Anne Boleyn, A King’s Obsession – Alison Weir

There are some times in life when you suddenly find yourself doing something that, not so long ago, you would never have believed possible. For example, I recently joined a running club. Yes. An actual running club – I even actually go out most weeks and run with them. The me from a few years ago who used to get out of breath running for a bus is absolutely gobsmacked so it is perfectly okay for you to express astonishment. To be fair, I’m mostly surprised that I’ve given up a couple of hours of reading time each week (not to mention a lie-in on any Saturday I’m off work) but, so far, it has been worth it. Slightly achy legs, the occasional soaking and only one major set of bruises is a fair return for all the fresh air, country views and second breakfasts eaten after a parkrun. It is probably not immediately obvious how this preamble about running fits in with Alison Weir’s second volume in the series of six historical novels about the wives of Henry VIII but bear with me…

30231546The first volume – on Katherine of Aragon – looked at the role of women in general and Queens in particular. Henry’s first queen is sure that she must live up to those roles but Anne Boleyn, his second, is, we have always been told, a rebel who wants to overthrow this system. This novel gives us Anne’s view of the world: her childhood, her family relationships and her girlhood in the courts of Renaissance Europe. Here she is enthralled by female monarchs who think in a new way, who feel that women have greater roles to play than just wives and mothers, who value women’s independence, intelligence and opinions. Most importantly she is told, by the women she respects at court that, above all, a woman’s most important quality is her virginity.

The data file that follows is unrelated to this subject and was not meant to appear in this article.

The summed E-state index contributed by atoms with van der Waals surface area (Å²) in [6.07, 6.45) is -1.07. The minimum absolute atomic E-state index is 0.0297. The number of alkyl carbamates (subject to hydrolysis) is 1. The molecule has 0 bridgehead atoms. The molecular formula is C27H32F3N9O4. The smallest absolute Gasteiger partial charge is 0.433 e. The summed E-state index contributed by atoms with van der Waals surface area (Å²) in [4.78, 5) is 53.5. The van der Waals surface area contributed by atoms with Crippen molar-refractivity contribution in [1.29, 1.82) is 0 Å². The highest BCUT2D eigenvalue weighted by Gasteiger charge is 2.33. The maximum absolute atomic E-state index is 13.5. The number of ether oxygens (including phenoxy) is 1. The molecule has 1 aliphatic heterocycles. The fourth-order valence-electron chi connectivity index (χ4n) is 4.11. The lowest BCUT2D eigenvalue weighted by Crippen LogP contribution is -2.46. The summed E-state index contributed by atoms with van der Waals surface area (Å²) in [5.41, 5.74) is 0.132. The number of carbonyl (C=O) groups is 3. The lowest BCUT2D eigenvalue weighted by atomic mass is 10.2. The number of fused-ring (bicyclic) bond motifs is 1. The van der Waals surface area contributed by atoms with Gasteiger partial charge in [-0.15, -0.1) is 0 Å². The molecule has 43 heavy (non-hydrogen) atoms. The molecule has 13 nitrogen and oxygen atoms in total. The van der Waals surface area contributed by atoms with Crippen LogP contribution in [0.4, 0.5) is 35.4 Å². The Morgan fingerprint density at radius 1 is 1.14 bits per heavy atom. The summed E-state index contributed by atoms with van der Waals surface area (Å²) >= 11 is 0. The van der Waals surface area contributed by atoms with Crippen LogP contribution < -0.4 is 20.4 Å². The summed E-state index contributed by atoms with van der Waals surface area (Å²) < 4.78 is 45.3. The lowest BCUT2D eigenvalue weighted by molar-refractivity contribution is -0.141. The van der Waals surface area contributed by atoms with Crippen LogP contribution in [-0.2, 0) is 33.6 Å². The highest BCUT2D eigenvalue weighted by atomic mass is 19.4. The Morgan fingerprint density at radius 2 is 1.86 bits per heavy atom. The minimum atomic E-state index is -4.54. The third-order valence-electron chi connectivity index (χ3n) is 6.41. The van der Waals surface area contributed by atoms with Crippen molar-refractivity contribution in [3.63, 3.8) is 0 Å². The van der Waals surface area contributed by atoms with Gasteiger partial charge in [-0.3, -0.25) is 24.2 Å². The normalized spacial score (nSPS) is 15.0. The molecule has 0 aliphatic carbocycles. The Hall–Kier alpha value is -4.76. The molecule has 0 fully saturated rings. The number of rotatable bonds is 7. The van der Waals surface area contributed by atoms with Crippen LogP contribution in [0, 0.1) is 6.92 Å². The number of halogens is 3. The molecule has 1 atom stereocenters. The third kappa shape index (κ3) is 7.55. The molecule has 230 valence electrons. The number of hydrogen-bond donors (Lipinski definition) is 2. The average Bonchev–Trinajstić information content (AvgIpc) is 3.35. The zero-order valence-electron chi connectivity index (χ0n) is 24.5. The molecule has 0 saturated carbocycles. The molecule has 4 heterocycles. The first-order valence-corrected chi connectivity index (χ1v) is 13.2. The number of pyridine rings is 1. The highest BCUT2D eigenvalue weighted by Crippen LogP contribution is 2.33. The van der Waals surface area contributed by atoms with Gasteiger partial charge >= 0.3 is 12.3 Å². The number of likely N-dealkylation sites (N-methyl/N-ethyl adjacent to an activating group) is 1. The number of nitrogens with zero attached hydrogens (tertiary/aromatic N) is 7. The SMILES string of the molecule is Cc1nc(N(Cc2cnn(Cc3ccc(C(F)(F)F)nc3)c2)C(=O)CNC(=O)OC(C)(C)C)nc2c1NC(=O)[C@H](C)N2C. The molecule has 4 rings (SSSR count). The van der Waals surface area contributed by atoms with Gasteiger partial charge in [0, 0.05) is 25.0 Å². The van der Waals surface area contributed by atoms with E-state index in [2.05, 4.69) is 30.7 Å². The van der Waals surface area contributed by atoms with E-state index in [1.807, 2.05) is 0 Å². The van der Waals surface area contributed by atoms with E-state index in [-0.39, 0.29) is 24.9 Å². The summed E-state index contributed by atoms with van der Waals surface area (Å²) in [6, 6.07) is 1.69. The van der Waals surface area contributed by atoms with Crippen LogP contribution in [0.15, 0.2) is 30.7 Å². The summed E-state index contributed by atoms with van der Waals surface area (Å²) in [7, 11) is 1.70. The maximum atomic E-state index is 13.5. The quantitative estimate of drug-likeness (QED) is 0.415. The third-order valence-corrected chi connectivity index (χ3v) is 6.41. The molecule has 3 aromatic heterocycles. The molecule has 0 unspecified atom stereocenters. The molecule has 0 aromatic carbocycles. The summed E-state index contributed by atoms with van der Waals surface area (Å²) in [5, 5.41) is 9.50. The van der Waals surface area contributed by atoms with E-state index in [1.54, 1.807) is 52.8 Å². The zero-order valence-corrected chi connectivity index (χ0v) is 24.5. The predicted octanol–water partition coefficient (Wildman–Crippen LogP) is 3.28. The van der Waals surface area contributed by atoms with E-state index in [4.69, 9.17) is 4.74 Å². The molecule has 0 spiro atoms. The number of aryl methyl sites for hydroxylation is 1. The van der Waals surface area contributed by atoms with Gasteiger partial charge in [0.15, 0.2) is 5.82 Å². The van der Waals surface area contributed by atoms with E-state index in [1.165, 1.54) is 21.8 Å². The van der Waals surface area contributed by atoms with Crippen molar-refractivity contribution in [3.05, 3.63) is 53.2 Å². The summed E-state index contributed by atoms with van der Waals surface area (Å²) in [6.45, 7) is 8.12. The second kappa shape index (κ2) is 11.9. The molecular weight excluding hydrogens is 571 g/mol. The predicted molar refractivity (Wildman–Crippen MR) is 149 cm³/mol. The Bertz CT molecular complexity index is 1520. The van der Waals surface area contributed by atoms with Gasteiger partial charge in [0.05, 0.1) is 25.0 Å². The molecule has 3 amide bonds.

This is not the story of Anne Boleyn which I expected. Cleverly, Weir doesn’t give us the obvious – Anne as seductress or Anne as pawn in parental plan – but a highly original view of a much written-about woman. Once again, her knowledge of her subject and meticulous research has led her to a highly original, if fictional, version of events. There is overlap with Katherine’s story, of course, and what has been particularly interesting for me has been the  fluctuating character of Henry himself. The courtly lover, the tyrannical husband, the statesman and the would-be head of a dynasty are all there but, at the heart of it all is a man afraid that he will never have a son to inherit the kingdom he rules. Like me with running Anne, according to Weir, didn’t set out to become a queen – but when she did accept this as her role (had queen-ness thrust upon her as it were) she tried to do the best she could. I feel the same way about running (but hope that it all ends better in my case). I am also now looking forward to the Jane Seymour novel – I think Weir may even make her interesting for me…

Jane

 

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